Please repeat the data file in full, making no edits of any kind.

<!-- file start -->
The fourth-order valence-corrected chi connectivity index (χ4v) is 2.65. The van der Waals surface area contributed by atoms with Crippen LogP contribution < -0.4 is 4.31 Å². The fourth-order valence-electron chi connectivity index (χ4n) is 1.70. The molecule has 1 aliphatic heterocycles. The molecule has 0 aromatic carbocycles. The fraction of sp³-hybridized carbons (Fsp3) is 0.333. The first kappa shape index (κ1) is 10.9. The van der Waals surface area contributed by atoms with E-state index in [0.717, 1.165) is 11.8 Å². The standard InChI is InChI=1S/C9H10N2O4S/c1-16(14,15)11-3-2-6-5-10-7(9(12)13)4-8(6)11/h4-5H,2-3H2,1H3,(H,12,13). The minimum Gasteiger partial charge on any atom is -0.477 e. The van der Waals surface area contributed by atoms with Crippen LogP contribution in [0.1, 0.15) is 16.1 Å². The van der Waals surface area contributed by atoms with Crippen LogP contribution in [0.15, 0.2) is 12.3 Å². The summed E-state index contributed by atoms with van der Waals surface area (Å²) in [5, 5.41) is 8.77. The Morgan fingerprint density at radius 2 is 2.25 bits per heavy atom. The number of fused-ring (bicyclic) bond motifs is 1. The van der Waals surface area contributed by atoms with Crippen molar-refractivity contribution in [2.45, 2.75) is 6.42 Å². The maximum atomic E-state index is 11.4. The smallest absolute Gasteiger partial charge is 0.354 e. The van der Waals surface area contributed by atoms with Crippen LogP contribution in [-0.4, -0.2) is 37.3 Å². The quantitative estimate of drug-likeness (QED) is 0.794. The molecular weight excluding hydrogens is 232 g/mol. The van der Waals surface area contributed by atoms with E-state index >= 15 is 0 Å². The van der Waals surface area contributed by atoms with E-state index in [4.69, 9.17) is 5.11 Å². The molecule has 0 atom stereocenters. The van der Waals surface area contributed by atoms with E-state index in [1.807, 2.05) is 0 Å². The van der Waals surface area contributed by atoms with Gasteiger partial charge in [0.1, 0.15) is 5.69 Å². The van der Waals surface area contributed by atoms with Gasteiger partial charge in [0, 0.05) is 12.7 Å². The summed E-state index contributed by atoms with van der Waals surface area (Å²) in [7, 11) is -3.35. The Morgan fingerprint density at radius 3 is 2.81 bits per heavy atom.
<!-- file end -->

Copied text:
The fourth-order valence-corrected chi connectivity index (χ4v) is 2.65. The van der Waals surface area contributed by atoms with Crippen LogP contribution < -0.4 is 4.31 Å². The fourth-order valence-electron chi connectivity index (χ4n) is 1.70. The molecule has 1 aliphatic heterocycles. The molecule has 0 aromatic carbocycles. The fraction of sp³-hybridized carbons (Fsp3) is 0.333. The first kappa shape index (κ1) is 10.9. The van der Waals surface area contributed by atoms with E-state index in [0.717, 1.165) is 11.8 Å². The standard InChI is InChI=1S/C9H10N2O4S/c1-16(14,15)11-3-2-6-5-10-7(9(12)13)4-8(6)11/h4-5H,2-3H2,1H3,(H,12,13). The minimum Gasteiger partial charge on any atom is -0.477 e. The van der Waals surface area contributed by atoms with Crippen LogP contribution in [0.1, 0.15) is 16.1 Å². The van der Waals surface area contributed by atoms with Crippen LogP contribution in [0.15, 0.2) is 12.3 Å². The summed E-state index contributed by atoms with van der Waals surface area (Å²) in [5, 5.41) is 8.77. The Morgan fingerprint density at radius 2 is 2.25 bits per heavy atom. The number of fused-ring (bicyclic) bond motifs is 1. The van der Waals surface area contributed by atoms with Crippen molar-refractivity contribution in [2.45, 2.75) is 6.42 Å². The maximum atomic E-state index is 11.4. The smallest absolute Gasteiger partial charge is 0.354 e. The van der Waals surface area contributed by atoms with Crippen LogP contribution in [-0.4, -0.2) is 37.3 Å². The quantitative estimate of drug-likeness (QED) is 0.794. The molecular weight excluding hydrogens is 232 g/mol. The van der Waals surface area contributed by atoms with E-state index >= 15 is 0 Å². The van der Waals surface area contributed by atoms with E-state index in [4.69, 9.17) is 5.11 Å². The molecule has 0 atom stereocenters. The van der Waals surface area contributed by atoms with E-state index in [1.807, 2.05) is 0 Å². The van der Waals surface area contributed by atoms with Gasteiger partial charge in [0.1, 0.15) is 5.69 Å². The van der Waals surface area contributed by atoms with Gasteiger partial charge in [0, 0.05) is 12.7 Å². The summed E-state index contributed by atoms with van der Waals surface area (Å²) in [7, 11) is -3.35. The Morgan fingerprint density at radius 3 is 2.81 bits per heavy atom.